By Erika N. Chen-Walsh

Erika Chen-Walsh, Representative Emanuel Chris Welch and Andrew Wyatt in Springfield on May 14, 2013.
Erika Chen-Walsh, Representative Emanuel Chris Welch and Andrew Wyatt in Springfield on May 14, 2013.

May 22, 2013. For over twenty years, it has been illegal in this state to own a constrictor 15′ in length or longer. Today, the Illinois General Assembly failed to pass SB 2362 (the “Herptile Code”) which would have lifted the ban on constrictors over 15′ in length and eased restrictions on venomous snakes. In addition, the Herptile Code would have removed all reptiles and amphibians from the Illinois Dangerous Animals Act.

The Herptile Code is the brainchild of Scott Ballard, Heritage Biologist and Herpetologist with the Illinois Department of Natural Resources. Ballard wrote the Herptile Code with significant input and feedback from the reptile community over the past year, including Rob Carmichael, Brian Potter, Erika Chen-Walsh, and many, many others within the reptile community.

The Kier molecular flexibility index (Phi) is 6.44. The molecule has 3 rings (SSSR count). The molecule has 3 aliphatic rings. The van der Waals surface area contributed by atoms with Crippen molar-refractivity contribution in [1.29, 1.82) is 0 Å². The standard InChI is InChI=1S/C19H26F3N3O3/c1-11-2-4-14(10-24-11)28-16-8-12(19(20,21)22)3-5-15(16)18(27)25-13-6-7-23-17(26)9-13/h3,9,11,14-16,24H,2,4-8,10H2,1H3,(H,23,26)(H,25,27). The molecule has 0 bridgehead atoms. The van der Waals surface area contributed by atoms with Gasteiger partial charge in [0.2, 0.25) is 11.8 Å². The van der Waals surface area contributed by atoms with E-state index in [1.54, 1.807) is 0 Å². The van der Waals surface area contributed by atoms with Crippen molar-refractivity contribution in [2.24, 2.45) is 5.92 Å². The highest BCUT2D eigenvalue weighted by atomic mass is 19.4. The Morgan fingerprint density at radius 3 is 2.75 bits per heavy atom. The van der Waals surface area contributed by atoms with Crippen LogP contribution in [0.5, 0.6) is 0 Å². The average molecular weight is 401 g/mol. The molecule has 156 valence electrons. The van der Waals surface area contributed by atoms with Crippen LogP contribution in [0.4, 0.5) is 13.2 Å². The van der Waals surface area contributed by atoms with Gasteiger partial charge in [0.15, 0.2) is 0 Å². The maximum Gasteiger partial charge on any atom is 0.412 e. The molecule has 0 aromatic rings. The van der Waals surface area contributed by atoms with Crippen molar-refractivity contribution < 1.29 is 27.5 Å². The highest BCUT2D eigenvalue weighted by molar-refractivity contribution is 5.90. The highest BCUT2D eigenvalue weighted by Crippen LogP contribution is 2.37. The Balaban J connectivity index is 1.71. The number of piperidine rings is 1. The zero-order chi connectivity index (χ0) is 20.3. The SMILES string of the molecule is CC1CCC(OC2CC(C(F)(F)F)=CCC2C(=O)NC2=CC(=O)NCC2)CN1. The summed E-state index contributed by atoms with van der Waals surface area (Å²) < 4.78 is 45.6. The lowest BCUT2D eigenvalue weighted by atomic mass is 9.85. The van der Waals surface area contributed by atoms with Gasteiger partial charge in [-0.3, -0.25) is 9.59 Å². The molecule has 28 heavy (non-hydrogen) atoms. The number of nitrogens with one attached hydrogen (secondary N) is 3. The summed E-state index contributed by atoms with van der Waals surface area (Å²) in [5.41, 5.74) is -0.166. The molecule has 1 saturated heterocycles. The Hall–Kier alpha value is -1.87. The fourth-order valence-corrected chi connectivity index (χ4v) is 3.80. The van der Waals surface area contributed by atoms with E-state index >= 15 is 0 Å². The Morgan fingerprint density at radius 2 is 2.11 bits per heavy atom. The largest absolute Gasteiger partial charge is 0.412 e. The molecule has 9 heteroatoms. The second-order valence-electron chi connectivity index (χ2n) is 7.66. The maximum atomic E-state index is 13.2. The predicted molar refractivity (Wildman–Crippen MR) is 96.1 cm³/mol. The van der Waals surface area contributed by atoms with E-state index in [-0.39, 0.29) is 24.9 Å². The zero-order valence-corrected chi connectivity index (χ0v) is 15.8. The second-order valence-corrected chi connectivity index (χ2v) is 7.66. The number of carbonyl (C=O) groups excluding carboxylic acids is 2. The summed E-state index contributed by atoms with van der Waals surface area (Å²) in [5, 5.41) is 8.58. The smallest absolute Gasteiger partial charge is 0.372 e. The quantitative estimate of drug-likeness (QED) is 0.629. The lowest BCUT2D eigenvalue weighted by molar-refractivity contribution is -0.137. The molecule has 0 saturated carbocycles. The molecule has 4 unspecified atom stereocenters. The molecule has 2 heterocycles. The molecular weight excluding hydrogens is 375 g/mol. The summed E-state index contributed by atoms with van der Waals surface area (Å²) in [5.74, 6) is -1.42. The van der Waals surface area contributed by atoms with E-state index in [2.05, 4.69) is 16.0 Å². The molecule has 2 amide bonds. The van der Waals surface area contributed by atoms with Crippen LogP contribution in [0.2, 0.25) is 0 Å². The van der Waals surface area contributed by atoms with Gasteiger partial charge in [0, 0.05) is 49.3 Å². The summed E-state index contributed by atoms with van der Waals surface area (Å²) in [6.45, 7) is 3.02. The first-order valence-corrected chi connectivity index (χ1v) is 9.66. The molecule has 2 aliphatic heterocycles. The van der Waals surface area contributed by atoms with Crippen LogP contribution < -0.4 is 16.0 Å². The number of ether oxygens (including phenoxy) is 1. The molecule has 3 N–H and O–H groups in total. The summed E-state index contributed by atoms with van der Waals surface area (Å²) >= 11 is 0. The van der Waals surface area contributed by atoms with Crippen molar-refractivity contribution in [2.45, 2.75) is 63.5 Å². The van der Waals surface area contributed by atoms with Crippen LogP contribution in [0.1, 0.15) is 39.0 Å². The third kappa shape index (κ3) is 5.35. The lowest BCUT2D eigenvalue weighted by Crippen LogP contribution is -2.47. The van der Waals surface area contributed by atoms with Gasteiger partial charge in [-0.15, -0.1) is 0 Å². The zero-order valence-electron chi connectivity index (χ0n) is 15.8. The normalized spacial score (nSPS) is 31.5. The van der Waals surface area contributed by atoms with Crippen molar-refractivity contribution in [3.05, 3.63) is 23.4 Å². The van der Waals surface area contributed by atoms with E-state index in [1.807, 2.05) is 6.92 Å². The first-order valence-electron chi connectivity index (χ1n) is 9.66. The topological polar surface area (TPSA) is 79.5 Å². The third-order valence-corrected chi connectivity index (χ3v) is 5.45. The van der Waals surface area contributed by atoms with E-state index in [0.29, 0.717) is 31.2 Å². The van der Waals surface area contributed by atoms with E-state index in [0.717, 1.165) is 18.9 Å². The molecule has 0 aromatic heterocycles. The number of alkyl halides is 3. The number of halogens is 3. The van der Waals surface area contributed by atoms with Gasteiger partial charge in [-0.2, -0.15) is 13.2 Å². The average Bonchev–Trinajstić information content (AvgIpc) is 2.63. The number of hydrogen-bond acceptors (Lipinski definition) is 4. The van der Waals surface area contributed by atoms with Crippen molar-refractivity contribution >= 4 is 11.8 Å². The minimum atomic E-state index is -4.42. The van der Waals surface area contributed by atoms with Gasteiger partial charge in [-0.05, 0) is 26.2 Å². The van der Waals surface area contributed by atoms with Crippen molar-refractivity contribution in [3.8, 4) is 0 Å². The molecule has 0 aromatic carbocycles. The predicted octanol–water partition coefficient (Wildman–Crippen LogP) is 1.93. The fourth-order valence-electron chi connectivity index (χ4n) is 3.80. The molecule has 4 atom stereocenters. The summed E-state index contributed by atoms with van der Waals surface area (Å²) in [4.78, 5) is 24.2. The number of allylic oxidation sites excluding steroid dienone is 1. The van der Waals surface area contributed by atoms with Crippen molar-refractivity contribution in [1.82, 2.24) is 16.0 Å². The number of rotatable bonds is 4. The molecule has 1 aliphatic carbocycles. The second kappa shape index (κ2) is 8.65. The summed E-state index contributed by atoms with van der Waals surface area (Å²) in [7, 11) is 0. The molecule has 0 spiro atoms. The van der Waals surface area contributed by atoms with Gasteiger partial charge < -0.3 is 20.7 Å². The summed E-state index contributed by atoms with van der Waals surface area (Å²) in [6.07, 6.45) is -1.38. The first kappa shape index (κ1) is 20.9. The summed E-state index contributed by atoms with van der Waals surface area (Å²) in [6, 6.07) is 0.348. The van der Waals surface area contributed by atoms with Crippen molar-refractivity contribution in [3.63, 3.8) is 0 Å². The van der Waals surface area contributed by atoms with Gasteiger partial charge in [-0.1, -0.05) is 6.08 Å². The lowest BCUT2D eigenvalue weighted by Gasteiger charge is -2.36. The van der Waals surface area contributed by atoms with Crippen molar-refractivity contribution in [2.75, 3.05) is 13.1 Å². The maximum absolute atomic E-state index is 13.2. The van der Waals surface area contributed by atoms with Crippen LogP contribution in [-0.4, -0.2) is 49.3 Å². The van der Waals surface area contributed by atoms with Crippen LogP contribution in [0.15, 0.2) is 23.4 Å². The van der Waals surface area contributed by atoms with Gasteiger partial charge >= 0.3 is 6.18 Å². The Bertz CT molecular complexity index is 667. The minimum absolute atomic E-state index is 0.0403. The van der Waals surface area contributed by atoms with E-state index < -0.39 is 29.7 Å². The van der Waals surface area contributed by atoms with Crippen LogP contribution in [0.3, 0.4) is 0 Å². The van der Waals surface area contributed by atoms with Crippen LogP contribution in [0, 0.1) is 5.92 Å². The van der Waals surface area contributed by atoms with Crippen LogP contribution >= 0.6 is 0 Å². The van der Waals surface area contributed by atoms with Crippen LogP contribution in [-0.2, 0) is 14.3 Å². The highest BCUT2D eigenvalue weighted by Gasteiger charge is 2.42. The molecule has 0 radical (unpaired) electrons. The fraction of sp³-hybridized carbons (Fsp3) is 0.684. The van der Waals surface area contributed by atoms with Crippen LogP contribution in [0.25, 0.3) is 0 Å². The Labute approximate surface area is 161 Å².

Although the Herptile Code swept through the Senate with a unanimous vote of 54 in favor, it encountered some resistance in the House. HSUS opposed the Herptile Code at both Senate and House Committee hearings and issued an action alert opposing SB 2362. In addition, multiple Illinois Republican representatives informed us that they had received emails from an individual in the pet industry raising objections to the Herptile Code. The House voted today 38 in favor and 78 opposed. The bill is now dead.

Andrew Wyatt and Erika Chen-Walsh sent 118 faxes and Michael Stevens hand delivered 298 hard copy letters written by Herp Alliance to Illinois legislators in support of the Herptile Code. Wyatt and Chen-Walsh made nearly 100 phone calls and we spent the day in Springfield, speaking directly to Republican legislators opposing SB 2362 on May 14th.1-photo 5-001

The Herptile Code was the first bill from 2013 that would have provided a tangible improvement to reptile legislation. Unfortunately, amid opposition from the powerful animal rights industry and the pet industry, the House did not carry the votes.

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